Canada’s oil and gas industry workforce can expect to see some further contraction in 2021 but modest employment growth will follow over 2022 and 2023, says a labour market outlook released today by the PetroLMI Division of Energy Safety Canada.
According to the forecast, the industry’s direct employment is projected to rise to about 176,000 by 2023 surpassing 2020 levels but falling short of the 2019 employment level of 188,800 workers.
“A strong energy industry will be an important component of Canada’s recovery from COVID-19, and we are starting to see some renewed activity,” says Carol Howes, Vice President of Communication and PetroLMI, Energy Safety Canada. “We expect to see slight increases in capital spending in 2021. Through mergers and acquisitions, we have already seen several layoffs in 2021 and it’s expected there will be more workforce adjustments in the months ahead. However, we will see employment beginning to recover in 2022.”
Labour Market Outlook 2021 to 2023: Canada’s Oil and Gas Industry provides an overview of workforce requirements for the industry’s exploration and production (E&P), oil sands, oil and gas services and pipelines sub-sectors.
It is accompanied by research on key areas impacting the industry’s hiring: Getting Displaced Oil and Gas Services Workers Back to Work: The Oil and Gas Site Reclamation Programs; Powering the Future: The LNG Opportunity; The Energy Transition: The Clean Energy Opportunity; From AI to Zero-Carbon: The New Technology Opportunity; and, Identifying and Addressing Labour Supply Gaps.
The oil and gas industry will need about 19,800 net new workers by 2023 — 7,800 positions due to industry activity and almost 12,000 replacement roles for those who are eligible to retire, assuming traditional retirement rates are to occur, says the research.
The combined events of the past year — demand shock from the COVID-19 global pandemic and an oversupplied oil market — led Canadian companies across all oil and gas sub-sectors to take swift action to adjust their strategies. The events only accelerated the pace of change for an industry already in transition and had a significant impact on the industry and its workforce.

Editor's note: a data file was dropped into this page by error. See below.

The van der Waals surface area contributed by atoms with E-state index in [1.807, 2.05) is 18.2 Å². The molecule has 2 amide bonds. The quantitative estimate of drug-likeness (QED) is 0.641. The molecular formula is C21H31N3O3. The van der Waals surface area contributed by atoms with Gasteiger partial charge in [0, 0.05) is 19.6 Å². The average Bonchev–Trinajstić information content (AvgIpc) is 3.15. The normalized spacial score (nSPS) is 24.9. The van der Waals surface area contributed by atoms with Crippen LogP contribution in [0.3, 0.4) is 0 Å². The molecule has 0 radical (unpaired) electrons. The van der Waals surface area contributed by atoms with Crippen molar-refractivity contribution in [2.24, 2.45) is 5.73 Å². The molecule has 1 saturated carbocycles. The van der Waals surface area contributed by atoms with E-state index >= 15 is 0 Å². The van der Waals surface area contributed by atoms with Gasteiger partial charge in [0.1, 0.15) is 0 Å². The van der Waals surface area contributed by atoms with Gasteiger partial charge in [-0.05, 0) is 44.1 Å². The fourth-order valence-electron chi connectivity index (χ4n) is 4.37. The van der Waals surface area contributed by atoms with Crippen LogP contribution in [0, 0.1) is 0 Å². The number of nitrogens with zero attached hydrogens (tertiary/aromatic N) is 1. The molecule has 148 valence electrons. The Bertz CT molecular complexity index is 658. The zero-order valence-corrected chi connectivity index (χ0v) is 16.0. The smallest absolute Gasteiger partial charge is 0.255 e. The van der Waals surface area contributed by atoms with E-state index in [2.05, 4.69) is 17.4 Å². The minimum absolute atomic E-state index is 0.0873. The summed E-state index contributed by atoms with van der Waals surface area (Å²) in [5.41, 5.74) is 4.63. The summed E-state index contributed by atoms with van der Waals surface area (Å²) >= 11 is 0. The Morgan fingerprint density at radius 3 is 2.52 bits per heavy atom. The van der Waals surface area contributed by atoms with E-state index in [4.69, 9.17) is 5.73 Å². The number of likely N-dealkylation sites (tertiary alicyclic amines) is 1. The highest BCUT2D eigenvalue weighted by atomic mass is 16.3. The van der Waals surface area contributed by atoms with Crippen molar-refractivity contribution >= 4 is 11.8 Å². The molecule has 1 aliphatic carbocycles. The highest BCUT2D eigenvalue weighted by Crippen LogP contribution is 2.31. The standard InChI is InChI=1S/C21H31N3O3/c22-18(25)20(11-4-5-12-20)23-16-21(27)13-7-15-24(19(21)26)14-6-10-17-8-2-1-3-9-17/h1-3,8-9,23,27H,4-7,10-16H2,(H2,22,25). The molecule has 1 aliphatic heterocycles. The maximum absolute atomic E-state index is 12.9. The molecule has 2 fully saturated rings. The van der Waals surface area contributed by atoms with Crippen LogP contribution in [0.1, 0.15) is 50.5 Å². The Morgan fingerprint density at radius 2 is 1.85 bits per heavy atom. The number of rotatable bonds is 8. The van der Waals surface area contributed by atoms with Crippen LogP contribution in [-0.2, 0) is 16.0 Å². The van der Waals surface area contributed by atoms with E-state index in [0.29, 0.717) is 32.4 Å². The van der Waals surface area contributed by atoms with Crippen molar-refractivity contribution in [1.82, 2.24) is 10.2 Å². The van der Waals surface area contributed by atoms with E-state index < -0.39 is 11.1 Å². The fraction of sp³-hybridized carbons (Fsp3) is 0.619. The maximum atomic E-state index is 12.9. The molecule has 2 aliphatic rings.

Increasingly, companies are focusing on profitability over production to unlock value, says the research. This, combined with the cumulative impacts of the economic downturn that started in 2014, has created a smaller oil and gas workforce (down 26% , or 58,700 jobs, in 2020 from its peak seven years ago) – and one that is not likely to recover to 2014 levels.
“Navigating change is not new for Canada’s oil and gas industry,” says Howes. “Even the most turbulent of times can set the conditions to emerge stronger.”
The oil and gas services and E&P sub-sectors are expected to see some of the largest gains in net hiring with about 13,000 jobs and 6,900 jobs, respectively, over the forecast period, driven by LNG development, improving commodity prices and some stabilization from the federal government’s injection of $1.7 billion into a program to address inactive oil and gas well sites.
Due to industry consolidation and uncertainty, employment in the oil sands and pipelines sub-sectors is expected to stabilize but not fully recover during the forecast period.
“While some of these gains are encouraging, it is important to remember this follows a long downturn and the COVID-19 pandemic during which industry employment has contracted substantially,” says Howes. “With the magnitude of the downsizing since 2014, the industry will be challenged to attract workers back, particularly in the oil and gas services sub-sector – which is starting to experience skills gaps.”
The energy industry workforce will emerge smaller and look quite different. Roles in some traditional oil and gas sub-sectors are disappearing and changing with the application of new technologies.
As the industry looks to low-carbon solutions and ways to diversify and expand beyond the traditional areas of oil and gas production, there will be new opportunities for workers in energy-adjacent sectors — like renewables, carbon capture utilization and storage as well as biofuels.
Canada’s oil and gas workforce have the skills required to extract, develop, produce, process and export oil and gas which are transferable to other energy sectors, says the research. 29dk2902l